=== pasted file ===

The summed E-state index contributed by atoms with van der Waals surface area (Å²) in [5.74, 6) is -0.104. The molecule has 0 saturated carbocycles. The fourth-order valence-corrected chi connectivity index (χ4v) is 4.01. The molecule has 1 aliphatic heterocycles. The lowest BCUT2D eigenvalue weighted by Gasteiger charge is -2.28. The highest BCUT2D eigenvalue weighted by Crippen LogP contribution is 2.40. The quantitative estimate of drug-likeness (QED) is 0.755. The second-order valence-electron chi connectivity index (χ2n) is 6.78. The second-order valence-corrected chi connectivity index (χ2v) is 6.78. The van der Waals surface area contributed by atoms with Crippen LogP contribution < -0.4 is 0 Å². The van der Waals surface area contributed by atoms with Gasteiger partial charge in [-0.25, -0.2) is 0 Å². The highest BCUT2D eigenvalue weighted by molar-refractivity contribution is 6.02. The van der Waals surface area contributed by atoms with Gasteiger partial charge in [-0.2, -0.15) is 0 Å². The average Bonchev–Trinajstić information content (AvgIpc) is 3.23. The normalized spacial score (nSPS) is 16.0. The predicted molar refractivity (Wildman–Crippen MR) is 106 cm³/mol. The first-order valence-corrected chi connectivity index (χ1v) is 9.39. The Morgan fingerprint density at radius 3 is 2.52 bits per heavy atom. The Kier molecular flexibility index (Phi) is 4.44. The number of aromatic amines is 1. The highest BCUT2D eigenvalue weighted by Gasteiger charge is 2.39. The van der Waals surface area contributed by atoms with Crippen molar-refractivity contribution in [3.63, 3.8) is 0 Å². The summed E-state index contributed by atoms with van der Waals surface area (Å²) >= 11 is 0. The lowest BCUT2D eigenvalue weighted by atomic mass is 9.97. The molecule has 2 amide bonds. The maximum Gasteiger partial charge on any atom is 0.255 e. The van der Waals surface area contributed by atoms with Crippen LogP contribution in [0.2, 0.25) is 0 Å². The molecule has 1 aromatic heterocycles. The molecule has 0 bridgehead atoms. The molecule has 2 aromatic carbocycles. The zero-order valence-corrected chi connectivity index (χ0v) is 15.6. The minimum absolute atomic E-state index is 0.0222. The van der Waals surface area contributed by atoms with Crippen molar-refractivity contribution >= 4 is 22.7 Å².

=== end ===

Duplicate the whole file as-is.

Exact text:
The summed E-state index contributed by atoms with van der Waals surface area (Å²) in [5.74, 6) is -0.104. The molecule has 0 saturated carbocycles. The fourth-order valence-corrected chi connectivity index (χ4v) is 4.01. The molecule has 1 aliphatic heterocycles. The lowest BCUT2D eigenvalue weighted by Gasteiger charge is -2.28. The highest BCUT2D eigenvalue weighted by Crippen LogP contribution is 2.40. The quantitative estimate of drug-likeness (QED) is 0.755. The second-order valence-electron chi connectivity index (χ2n) is 6.78. The second-order valence-corrected chi connectivity index (χ2v) is 6.78. The van der Waals surface area contributed by atoms with Crippen LogP contribution < -0.4 is 0 Å². The van der Waals surface area contributed by atoms with Gasteiger partial charge in [-0.25, -0.2) is 0 Å². The highest BCUT2D eigenvalue weighted by molar-refractivity contribution is 6.02. The van der Waals surface area contributed by atoms with Gasteiger partial charge in [-0.2, -0.15) is 0 Å². The average Bonchev–Trinajstić information content (AvgIpc) is 3.23. The normalized spacial score (nSPS) is 16.0. The predicted molar refractivity (Wildman–Crippen MR) is 106 cm³/mol. The first-order valence-corrected chi connectivity index (χ1v) is 9.39. The Morgan fingerprint density at radius 3 is 2.52 bits per heavy atom. The Kier molecular flexibility index (Phi) is 4.44. The number of aromatic amines is 1. The highest BCUT2D eigenvalue weighted by Gasteiger charge is 2.39. The van der Waals surface area contributed by atoms with Crippen molar-refractivity contribution in [3.63, 3.8) is 0 Å². The summed E-state index contributed by atoms with van der Waals surface area (Å²) >= 11 is 0. The lowest BCUT2D eigenvalue weighted by atomic mass is 9.97. The molecule has 2 amide bonds. The maximum Gasteiger partial charge on any atom is 0.255 e. The van der Waals surface area contributed by atoms with Crippen LogP contribution in [0.2, 0.25) is 0 Å². The molecule has 1 aromatic heterocycles. The molecule has 0 bridgehead atoms. The molecule has 2 aromatic carbocycles. The zero-order valence-corrected chi connectivity index (χ0v) is 15.6. The minimum absolute atomic E-state index is 0.0222. The van der Waals surface area contributed by atoms with Crippen molar-refractivity contribution >= 4 is 22.7 Å².